Foundation for Consumers



Health and Development Foundation,



FTA Watch



Campaign for Alternative Industry Network (CAIN)



*Contact person: *

Kannikar KIJTIWATCHAKUL

Coordinator,

Co-Project between Campaign for Access to Essential Medicines, Médecins Sans
Frontières
and Health Consumer Protection Program Chulalongkorn University.

T (+66) 2 218 8445

F (+66) 2 251 3531

M (+66) 89 500 3217

kakablue at yahoo.com



Annexes:



   1. ‘*Facts & Evidence: the 10 burning issues related to the Government
   use of patents on three patented essential drugs in Thailand - **Document
   to Support Strengthening of Social Wisdom on the Issue of Drug Patent*’,
   The Ministry of Public Health and The National Health Security Office,
   Thailand, February 2007



   1. ‘*The 10 burning questions regarding the Government Use of Patents on
   the four anti-cancer drugs in Thailand,*’ The Ministry of Public Health
   and The National Health Security Office, Thailand, February 2008



   1. ‘*Thailand’s Experience with Government-Use Licenses*’, Presentation
   by Dr. Suwit Wibulpolprasert Senior Advisor on Disease Control, Ministry of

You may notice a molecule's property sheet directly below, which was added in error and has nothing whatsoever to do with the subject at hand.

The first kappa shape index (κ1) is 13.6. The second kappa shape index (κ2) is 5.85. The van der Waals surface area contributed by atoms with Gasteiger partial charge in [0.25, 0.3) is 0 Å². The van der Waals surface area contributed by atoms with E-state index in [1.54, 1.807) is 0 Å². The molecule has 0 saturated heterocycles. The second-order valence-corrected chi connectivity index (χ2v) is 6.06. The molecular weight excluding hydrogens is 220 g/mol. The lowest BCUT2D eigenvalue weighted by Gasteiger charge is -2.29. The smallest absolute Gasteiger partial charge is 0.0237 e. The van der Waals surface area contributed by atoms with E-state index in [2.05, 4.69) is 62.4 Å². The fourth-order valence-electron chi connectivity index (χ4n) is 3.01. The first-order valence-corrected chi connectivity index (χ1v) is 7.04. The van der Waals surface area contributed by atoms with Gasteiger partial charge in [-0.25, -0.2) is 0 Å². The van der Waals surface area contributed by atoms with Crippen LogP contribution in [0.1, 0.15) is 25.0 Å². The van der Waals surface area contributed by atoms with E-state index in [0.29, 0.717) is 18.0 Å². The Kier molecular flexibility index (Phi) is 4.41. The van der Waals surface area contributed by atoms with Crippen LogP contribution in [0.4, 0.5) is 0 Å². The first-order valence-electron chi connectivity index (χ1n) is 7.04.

Public Health, Thailand, Symposium on flexibilities in the International
   Intellectual Property Rules and the Local Production of Medicines for ASEAN
   Countries, 16-19 December 2008, Arnoma Hotel, Bangkok.



   1. ‘*Compulsory Licencing – Thailand Experiences*,’ Presentation by Dr
   Siriwat Tiptaradol, Deputy Permanent Secretary, Ex-SG-FDA, Ministry of
   Public Health



   1. *The Economics of Effective AIDS Treatment: Evaluating Policy Options
   for Thailand*.' The World Bank, Washington DC, USA, 2006



   1. *Improving Access To Medicines In Thailand: The use of TRIPS
   flexibilities*, Report of a WHO Mission, Bangkok, 31 January to 6
   February 2008



   1. *Assessing The Implications Of Thailand’s Government Use Licenses
   Issued In 2006-2008*, Health Intervention and Technology Assessment
   Program (HITAP), Ministry of Public Health, Thailand, July 2009





------------------------------

[1] <#_ftnref1> World Trade Organization, Declaration on the TRIPS Agreement
and Public Health, or “Doha Declaration,” Paragraph 5(b), 2001.

[2] <#_ftnref2> Revenga A, Over M, Masaki E, Peerapatanapokin W, Gold J,
Tangcharoensathien V, Thanprasertsuk S.

The Economics of Effective AIDS Treatment: Evaluating Policy Options for
Thailand.' The World Bank,

Washington DC, USA, 2006.